Though Alexandrine Roy's roots are firmly planted on her family's small (4 hectare) estate in
Burgundy's Gevrey-Chambertin, she has honed her winemaking skills all over the world,
working in Australia, Central Otago in New Zealand and Bandol in Provence before returning
to work with her father Marc on the family estate. Not to be limited, Alexandrine now
functions as contributing winemaker for Phelps Creek Vineyards in Oregon, which
unsurprisingly specializes in the two major Burgundy varietals, Pinot Noir and Chardonnay;
she has produced a special Pinot cuvée for the winery. To complete the international
circle, I met Alexandrine in New York at the recent Terroirs et Signatures de Bourgogne
2009 wine tasting event. Alexandrine is direct, feisty, and absolutely charming in her evident
total dedication to her family's tiny spec of Burgundy and its handful of signature wines.
Alexandrine runs the winery with true focus, doing the kind of work I would call hands-on, if
it didn't also involve her feet. The Domaine employs the same labor force every year to pick
the grapes in the field. These knowledgeable workers are able to sort the grapes as they are
being picked, obviating the need for a sorting table and bringing the fully destemmed grapes
more quickly from field to fermenter, where Alexandrine herself may be found accomplishing
the pigeage the old fashioned way, employing the aforementioned feet. Not one to settle for
only putting her physical oomph into her wines, Alexandrine also follows a philosophy that is
in keeping with her responsibility as fourth generation family winemaker. “The key to
our wines,” she tells me, “is classic style, elegance, balance and
tipicity.” A gentle extraction process is the norm, as is an average aging of one year
in oak that is at least half used. Nothing in excess, in other words, except dedication.
While the distinctive Gevrey-Chambertin reds are the winery's specialty, Domaine Marc Roy
also produces a limited amount of white wine, under the Marsannay, Les Champs Perdrix
appellation, about 2000 bottles from a half hectare section. I would have loved to try this
Chardonnay, but Alexandrine's Passion des Terroirs table showcased red wines only, two of
winery's three major offerings. The missing red was the Gevrey-Chambertin "Cuvée
Alexandrine," which, if it reflects in any way its namesake, has got to be as seriously and
authentically Burgundian as can be. The wine reflects something of a secret recipe, a culling
of the best vines from a number of parcels, to compensate for the fact that the winery has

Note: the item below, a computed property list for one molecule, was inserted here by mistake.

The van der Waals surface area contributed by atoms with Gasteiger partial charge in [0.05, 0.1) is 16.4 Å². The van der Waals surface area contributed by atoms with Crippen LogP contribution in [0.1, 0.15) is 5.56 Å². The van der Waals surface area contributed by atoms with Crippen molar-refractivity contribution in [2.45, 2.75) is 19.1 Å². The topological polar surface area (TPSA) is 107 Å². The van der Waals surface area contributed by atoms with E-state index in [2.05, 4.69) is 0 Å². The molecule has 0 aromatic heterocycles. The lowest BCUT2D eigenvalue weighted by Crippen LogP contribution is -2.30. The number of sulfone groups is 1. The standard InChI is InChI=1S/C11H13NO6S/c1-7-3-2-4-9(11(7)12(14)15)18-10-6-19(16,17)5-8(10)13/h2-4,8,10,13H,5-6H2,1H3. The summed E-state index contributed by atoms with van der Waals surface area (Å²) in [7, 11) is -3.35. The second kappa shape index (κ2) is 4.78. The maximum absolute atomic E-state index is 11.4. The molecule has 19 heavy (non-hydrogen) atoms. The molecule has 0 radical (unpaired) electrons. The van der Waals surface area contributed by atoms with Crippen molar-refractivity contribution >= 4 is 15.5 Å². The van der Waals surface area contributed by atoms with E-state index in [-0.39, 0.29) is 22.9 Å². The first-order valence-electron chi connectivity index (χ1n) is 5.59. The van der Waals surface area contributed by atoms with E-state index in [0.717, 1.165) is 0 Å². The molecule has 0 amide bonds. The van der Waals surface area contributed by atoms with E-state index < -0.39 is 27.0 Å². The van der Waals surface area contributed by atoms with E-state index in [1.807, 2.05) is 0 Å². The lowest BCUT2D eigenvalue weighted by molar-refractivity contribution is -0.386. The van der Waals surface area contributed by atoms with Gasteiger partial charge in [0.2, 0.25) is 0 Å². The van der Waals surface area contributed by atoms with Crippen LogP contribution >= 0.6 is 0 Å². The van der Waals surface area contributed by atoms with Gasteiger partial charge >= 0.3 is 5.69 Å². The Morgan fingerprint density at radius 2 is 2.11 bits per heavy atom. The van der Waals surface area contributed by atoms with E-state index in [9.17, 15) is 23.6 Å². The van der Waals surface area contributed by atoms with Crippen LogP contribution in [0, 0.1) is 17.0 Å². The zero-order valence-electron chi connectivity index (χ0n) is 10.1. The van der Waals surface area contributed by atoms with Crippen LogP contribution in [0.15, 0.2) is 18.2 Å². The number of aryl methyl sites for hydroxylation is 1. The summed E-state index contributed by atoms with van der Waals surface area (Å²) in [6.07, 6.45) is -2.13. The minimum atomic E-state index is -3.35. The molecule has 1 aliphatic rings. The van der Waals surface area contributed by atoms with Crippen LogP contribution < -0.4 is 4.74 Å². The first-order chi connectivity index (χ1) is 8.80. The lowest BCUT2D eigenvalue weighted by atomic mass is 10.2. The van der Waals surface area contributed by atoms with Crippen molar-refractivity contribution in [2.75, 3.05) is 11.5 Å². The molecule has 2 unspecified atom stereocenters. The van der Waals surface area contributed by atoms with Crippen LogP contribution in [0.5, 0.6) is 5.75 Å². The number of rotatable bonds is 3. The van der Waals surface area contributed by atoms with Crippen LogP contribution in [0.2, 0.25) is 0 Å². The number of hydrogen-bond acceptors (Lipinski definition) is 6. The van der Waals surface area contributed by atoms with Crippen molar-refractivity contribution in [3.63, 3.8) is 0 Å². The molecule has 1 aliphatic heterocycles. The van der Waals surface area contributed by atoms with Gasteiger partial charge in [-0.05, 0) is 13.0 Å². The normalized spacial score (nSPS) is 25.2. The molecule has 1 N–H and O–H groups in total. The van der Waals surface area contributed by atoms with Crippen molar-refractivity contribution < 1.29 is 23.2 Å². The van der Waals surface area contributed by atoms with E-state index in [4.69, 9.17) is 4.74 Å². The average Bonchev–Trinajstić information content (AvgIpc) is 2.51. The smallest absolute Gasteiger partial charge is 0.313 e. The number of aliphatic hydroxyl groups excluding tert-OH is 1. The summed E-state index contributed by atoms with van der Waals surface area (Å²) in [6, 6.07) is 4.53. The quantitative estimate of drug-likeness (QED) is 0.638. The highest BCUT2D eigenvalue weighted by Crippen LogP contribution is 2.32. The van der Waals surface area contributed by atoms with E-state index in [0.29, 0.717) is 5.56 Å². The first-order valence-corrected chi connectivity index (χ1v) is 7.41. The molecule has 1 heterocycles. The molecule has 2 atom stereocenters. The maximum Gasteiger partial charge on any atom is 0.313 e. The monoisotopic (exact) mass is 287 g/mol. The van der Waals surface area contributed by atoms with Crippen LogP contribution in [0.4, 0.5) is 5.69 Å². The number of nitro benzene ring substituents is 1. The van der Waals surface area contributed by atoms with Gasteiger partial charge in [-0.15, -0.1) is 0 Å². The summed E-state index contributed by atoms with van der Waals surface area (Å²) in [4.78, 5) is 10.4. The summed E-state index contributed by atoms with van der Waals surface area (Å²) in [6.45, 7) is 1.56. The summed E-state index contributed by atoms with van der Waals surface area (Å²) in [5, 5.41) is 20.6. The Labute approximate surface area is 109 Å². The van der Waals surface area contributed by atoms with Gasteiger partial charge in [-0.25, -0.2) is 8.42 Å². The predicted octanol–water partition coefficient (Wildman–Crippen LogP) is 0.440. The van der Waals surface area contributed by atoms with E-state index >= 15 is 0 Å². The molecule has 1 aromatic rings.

neither grand nor premier cru parcels.
I first tasted the 2007 Domaine Marc Roy Gevrey-Chambertin Vielles Vignes, $33, a product
of seventy year old vines, the winery's main cuvée. Visually the wine showed me a
bright, clear ruby of medium depth. The nose is a pleasant and well balanced mix of dark
berries with some baking spice, sweet black licorice, warm cedar, rose and a tinge of earth.
The wine is dry with firm acidity, medium body, with a palate of ripe berries and a tinge of
pomegranate tang. The finish is elegant, very well balanced, combining fine grained tannins
with some fragrant cedar. Overall, the wine brings the soft tannins and agreeable texture one
associates with Gevrey-Chambertin, showing delicacy and depth in one integrated package. I
want to revisit this wine in just a few years, however.
The 2007 Domaine Marc Roy Gevrey-Chambertin Clos Prieur, $40, is the product of a
fifty-year-old single parcel located a pebble's throw from several Grand Cru properties. I
found the look of this wine one of the most marvelous I'd beheld in quite some time. The
clarity and luminosity is impressive, the hue a medium depth true scarlet. The wine's nose did
nothing to derail the good visual start, bringing rich red cherry, dried cherry and a fresh
brambly raspberry; the juice you get on your fingers after you gorge yourself on the fruit.
Fruit, well supported by acidity, also leads on the palate: cherry, pomegranate, ripe red plum,
and blackberry. The palate shows some nutmeg and clove as well, with cedar woody notes.
My disparate observations do not do justice to the wine, however, since it shows excellent
integration of all these flavor elements, the acidity, and some reasonably firm tannins. Fruity
cedar shows on the long finish. The elements come together so well you could drink the wine
today or cellar it depending on your level of patience.
“The Vielles Vignes is frank and pleasant,” Alexandrine tells me, “with
a lot of red fruit. The wine has very good persistence, enhanced by a good acidity, and soft
ripe tannins. The Clos Prieur has a more delicate nose that increases in intensity as the wine
opens up, with a firm attack on the palate led by cherry. Tannins are firm but elegant and
ripe. We make this Pinot in a classic terroir-driven style. You can drink it now but it will
become rounder and silkier if you wait two years.”
Terroir says it all